To entice new customers, credit card companies sometimes offer incentives such as a 0% interest rate on balance transfers or new purchases for a limited period, free airmiles or gift vouchers. However, when choosing a card it is important to consider things such as what the interest rate will be when the introductory period ends and exactly how you want to use the card.
As well as putting a limit on your spending, the card provider will also set a minimum monthly repayment on your borrowing. This is usually the greater of £5 or 5% of the outstanding balance on the card, but may be lower. Try to avoid only paying back the minimum amount as you will be charged interest on the balance and your debt can quickly grow.
If you already have a credit card debt you may be able to save money by transferring the balance to another card. Fees for transferring a balance are generally around 2.5% of the total debt being transferred, capped at around £50, but card providers sometimes offer interest-free periods on balance transfers. Therefore, if you have quite a large balance, transferring it to a 0% card could give you a chance to clear the debt without accruing more interest. For smaller debts that can be repaid within a few months it may not be worth switching.
Interest rates vary from card to card and according to how you use your credit - for example, the card provider may charge different interest rates for cash withdrawals, purchases and balance transfers. Rates can vary from under 10% to as much as 29% APR.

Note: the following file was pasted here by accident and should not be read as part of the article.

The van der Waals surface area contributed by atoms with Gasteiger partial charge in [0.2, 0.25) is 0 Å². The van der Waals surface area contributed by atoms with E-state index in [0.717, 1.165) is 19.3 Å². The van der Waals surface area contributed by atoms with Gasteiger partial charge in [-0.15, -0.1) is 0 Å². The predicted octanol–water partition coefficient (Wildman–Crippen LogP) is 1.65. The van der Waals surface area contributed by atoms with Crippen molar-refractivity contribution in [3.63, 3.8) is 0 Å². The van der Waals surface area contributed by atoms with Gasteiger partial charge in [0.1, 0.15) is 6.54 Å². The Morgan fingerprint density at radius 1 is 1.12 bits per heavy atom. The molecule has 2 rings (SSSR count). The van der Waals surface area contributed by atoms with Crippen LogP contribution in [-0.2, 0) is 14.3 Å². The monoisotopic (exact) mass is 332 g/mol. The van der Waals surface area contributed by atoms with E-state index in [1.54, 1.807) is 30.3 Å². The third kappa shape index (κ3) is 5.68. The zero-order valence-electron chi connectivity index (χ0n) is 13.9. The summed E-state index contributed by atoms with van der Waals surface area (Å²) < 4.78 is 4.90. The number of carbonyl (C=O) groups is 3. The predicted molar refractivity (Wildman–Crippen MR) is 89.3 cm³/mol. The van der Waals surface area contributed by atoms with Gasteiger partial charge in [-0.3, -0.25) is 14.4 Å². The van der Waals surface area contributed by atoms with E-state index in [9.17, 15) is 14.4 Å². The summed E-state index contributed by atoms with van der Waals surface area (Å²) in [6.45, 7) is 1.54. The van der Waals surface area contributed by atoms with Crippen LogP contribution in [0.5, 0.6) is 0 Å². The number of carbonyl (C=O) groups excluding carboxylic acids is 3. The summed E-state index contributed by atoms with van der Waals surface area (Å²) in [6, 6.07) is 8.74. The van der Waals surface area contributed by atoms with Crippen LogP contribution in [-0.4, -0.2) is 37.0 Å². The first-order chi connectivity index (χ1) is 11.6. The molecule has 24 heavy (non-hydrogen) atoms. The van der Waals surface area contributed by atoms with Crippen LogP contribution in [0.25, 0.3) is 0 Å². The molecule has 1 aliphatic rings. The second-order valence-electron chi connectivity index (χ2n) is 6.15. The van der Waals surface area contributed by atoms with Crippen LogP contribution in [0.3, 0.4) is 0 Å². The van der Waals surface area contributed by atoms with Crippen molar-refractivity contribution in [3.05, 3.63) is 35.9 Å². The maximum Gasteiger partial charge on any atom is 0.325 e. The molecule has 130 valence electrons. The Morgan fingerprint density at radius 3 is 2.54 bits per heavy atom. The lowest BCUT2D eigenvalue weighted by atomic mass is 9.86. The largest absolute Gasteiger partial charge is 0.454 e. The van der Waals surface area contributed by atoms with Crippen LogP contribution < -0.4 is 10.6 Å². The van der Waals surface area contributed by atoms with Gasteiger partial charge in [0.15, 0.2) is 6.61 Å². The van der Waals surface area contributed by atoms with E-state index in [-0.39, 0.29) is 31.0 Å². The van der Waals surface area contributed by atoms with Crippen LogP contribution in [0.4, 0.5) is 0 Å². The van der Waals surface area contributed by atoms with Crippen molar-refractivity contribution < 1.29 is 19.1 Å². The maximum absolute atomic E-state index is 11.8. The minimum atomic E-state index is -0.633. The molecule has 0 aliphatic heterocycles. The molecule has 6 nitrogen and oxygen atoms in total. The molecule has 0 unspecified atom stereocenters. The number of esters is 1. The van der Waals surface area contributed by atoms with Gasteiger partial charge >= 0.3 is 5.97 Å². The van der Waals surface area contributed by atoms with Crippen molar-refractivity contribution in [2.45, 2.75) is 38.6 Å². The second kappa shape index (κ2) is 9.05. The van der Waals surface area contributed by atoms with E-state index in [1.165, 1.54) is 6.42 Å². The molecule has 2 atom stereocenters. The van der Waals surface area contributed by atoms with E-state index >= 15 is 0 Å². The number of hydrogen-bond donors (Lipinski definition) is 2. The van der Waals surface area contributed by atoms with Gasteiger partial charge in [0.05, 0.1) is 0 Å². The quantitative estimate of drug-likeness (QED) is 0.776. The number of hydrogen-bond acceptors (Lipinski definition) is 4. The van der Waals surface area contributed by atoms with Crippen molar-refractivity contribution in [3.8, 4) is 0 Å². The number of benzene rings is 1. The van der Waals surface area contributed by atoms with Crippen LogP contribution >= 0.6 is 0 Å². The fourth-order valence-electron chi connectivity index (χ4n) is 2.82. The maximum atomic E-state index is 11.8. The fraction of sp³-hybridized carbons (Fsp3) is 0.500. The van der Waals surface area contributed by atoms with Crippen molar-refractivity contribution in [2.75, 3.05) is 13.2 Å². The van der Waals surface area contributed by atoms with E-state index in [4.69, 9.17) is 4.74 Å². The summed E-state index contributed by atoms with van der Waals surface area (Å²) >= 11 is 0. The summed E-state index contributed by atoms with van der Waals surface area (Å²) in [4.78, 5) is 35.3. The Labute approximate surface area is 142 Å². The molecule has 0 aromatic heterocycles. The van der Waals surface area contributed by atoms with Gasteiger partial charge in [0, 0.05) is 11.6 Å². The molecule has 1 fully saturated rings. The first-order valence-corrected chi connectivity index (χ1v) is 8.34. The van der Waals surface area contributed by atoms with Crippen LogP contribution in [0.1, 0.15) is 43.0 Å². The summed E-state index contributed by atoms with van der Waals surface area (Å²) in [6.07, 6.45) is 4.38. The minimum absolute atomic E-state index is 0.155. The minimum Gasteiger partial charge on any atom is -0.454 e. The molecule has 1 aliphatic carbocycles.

Withdrawing cash from an ATM or using a credit card cheque is usually the most expensive way of borrowing; as well as being charged a higher interest rate there often be a fee of at least 1.5% of the amount you take out. Most providers also charge this kind of transaction fee if you use your credit card overseas.
As well as charging different rates, providers calculate interest from different times so it can be difficult to compare costs fairly.
The APR tells you how much your borrowing will cost over the course of a year, as a proportion of the amount you have borrowed. It includes any upfront fees charged by the lender, spread over the period for which you are borrowing the money. So if you are borrowing £100 at an APR of 9% you will pay £9 in interest and charges over the first year.
As well as transaction fees and interest, you may end up paying a fee if you miss a monthly repayment. Most banks charge around £12. Banks tend to insist on cardholders making monthly repayments by direct debit, which greatly reduces the chances of a payment being missed.
Many shops offer cards which can be used to pay for goods over a period of time. These cards work in the same way as credit cards, but the interest rates charged are often higher. In addition, they can usually only be used to buy goods from that chain of shops.
Store cards often offer incentives such as a discount on your first purchase or a free gift to encourage you to open an account. Remember, unless you plan to pay off the full balance straight away, they can often work out to be twice as expensive as credit cards.